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Original Architectural Drawings of the Tomato Bowl (March 2017)

Original Architectural Drawings of the Tomato Bowl

By Deborah Burkett

I love a good story, especially one relevant to county history. A saga that when its told, makes everyone say-"Wow!"

Imagine being at a garage sale, strolling along mindlessly, when something catches your eye--a slim 20 "by 24" green box lying on the floor with a $3.00 price tag. That's doable, you mutter.

Wondering what's inside-you open it and see drawings on blue paper-architectural designs for something. That something turns out to be the Jacksonville Tomato Bowl built in the late 1930s and early 40s by the Work Projects Administration (WPA).

As I said, "Wow."

The drawings were then given to Binda Caveness, a Jacksonville High School science teacher, known for her abiding interest in local history. Her friend who purchased the drawings knew Caveness was also a member of the Cherokee County Historical Commission (CCHC) and would carefully preserve the drawings.

But it wasn't till years later, amid current discussions about the future of the Tomato Bowl that the plans were located in the CCHC archives and shared with Grace Traylor, JISD Public Relations Director.

"Wow," was uttered once again when Traylor viewed the plans for the first time. She couldn't believe the detail of the drawings as CCHC member Deborah Burkett unpacked each sheet. "The drawings of the original doors are breathtaking," Traylor marveled.

Traylor immediately shared the news with Superintendent Kelly and planned a second meeting so Maintenance Director Tommy Wade could stop by and take a look. Wade was elated because the district only possessed only one drawing out of the set of 6.

Also attending this second meeting with Traylor, Burkett and Caveness were Brad Stewart (Assoc. Supt. Of Operations and Personnel), Karen Kubara (JHS Principal). Unable to attend was newly elected CCHC Chair Richard Hackney, who pledged his support.

Today its difficult to imagine this massive structure being approved and built during such trying times. In the late 1930s, Roosevelt was President, the Great Depression lingered on with unemployment at 16.9% and Hitler's Germany continued to show the world it was not afraid of anyone. Oil was discovered In East Texas, festivals were held--Rose and Tomato--all conducted with great pageantry, taking the edge off the Great Depression.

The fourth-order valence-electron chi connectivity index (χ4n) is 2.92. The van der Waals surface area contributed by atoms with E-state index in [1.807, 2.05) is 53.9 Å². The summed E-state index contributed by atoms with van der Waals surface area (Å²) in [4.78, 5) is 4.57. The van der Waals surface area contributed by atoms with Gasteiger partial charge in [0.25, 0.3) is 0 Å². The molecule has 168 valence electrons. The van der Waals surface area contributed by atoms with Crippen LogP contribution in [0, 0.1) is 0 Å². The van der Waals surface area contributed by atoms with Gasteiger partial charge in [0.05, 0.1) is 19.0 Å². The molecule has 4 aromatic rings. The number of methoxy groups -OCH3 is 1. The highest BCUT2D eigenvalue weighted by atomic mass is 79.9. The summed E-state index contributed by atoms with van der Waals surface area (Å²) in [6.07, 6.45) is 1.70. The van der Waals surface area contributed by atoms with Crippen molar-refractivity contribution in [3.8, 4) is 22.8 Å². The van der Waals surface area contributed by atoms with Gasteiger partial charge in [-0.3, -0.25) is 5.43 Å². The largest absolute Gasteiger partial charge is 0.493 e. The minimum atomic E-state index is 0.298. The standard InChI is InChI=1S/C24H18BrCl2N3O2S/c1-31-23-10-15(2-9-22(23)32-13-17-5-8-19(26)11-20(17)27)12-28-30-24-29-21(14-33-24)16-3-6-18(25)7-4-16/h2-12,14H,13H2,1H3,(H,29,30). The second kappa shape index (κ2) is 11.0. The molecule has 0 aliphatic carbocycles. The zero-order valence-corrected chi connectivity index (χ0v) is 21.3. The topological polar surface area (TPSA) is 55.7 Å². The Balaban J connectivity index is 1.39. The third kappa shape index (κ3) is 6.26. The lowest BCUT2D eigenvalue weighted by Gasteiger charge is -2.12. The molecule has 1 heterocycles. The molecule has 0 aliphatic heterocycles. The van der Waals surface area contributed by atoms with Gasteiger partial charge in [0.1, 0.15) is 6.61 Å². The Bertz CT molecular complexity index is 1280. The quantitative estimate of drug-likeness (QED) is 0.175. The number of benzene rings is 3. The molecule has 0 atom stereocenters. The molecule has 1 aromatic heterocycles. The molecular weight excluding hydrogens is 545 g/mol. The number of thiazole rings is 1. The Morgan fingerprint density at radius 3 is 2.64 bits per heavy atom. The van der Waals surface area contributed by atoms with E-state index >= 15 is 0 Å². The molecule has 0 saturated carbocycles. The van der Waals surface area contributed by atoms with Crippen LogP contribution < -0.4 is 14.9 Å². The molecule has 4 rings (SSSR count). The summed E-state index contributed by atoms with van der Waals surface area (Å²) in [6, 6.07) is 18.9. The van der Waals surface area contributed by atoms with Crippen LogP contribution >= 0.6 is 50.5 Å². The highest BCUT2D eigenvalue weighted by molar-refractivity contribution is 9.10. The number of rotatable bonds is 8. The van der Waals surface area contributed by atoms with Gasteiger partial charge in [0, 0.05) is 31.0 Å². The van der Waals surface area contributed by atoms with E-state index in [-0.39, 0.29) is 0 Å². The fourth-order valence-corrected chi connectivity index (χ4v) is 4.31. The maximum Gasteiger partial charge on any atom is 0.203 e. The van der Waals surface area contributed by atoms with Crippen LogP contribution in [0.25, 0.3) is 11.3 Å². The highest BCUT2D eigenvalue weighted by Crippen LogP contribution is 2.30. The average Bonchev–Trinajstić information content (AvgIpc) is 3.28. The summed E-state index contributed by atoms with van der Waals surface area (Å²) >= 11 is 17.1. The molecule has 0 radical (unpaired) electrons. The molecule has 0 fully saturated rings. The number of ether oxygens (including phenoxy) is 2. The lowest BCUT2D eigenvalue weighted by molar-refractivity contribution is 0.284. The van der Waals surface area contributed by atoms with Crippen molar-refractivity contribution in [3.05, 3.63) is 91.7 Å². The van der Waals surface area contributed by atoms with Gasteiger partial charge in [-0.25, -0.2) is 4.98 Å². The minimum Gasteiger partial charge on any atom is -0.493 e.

Putting things in context financially--the 1929 crash of the U.S. stock market, also known as Black Tuesday, is often regarded as the start of the Great Depression. The market lost over $30 billion in the space of two days, including $14 billion on October 29, 1929, alone.

Yet, in this unsettled climate, Jacksonville planned and executed the stadium with the help of the WPA--one of Roosevelt's New Deal programs designed to loosen the grip of stagnation in the country.

A Dallas architect was authorized by school officials to draw plans for the football stadium on the hilltop located on East Commerce Street. School Board trustees included: W.H. Brown, President, Charles F. Adams, Secretary, and W.E. Stone, W.W. Holman, Carl Williams, Carlton Odom and Leonard Hugghins. They authorized the application to the Federal Works Progress Administration.

Approval was granted August 1939, but work was delayed due to lack of funds for materials, until bonds totaling $20,000 were issued.

Work began in 1940, which also utilized materials from the demolished East Side School, as well as, red iron ore rocks from area farms.

Before competition of the stadium, the first athletic contest took place on September 27, 1940. Approximately 1,900 fans watched as the Fightin' Indians hosted the Dallas Tech Wolves.

Recently, as everyone mulled over the drawings, it was gratifying to witness the enthusiasm and dedication of Jacksonville educators that day. Currently the Cherokee County Historical Commission is working to get scans and copies made of the architectural drawings for the district--after all a good story is meant to be shared.

Interesting to note, visible signs of other WPA projects initiated during the 1930s can still be seen in Cherokee County. Notably are the Killough Monument and the Amphitheatre at Love's Lookout Park, which was formally opened during the 1936 Tomato Fest.

In closing, I will add one comment-a piece of advice for us all. Never pass up a garage sale. Historical treasures a wait!!!

Grace Traylor sees the drawings for the first time.

L to R: Wade, Stewart, Caveness and Kubara examine the drawings.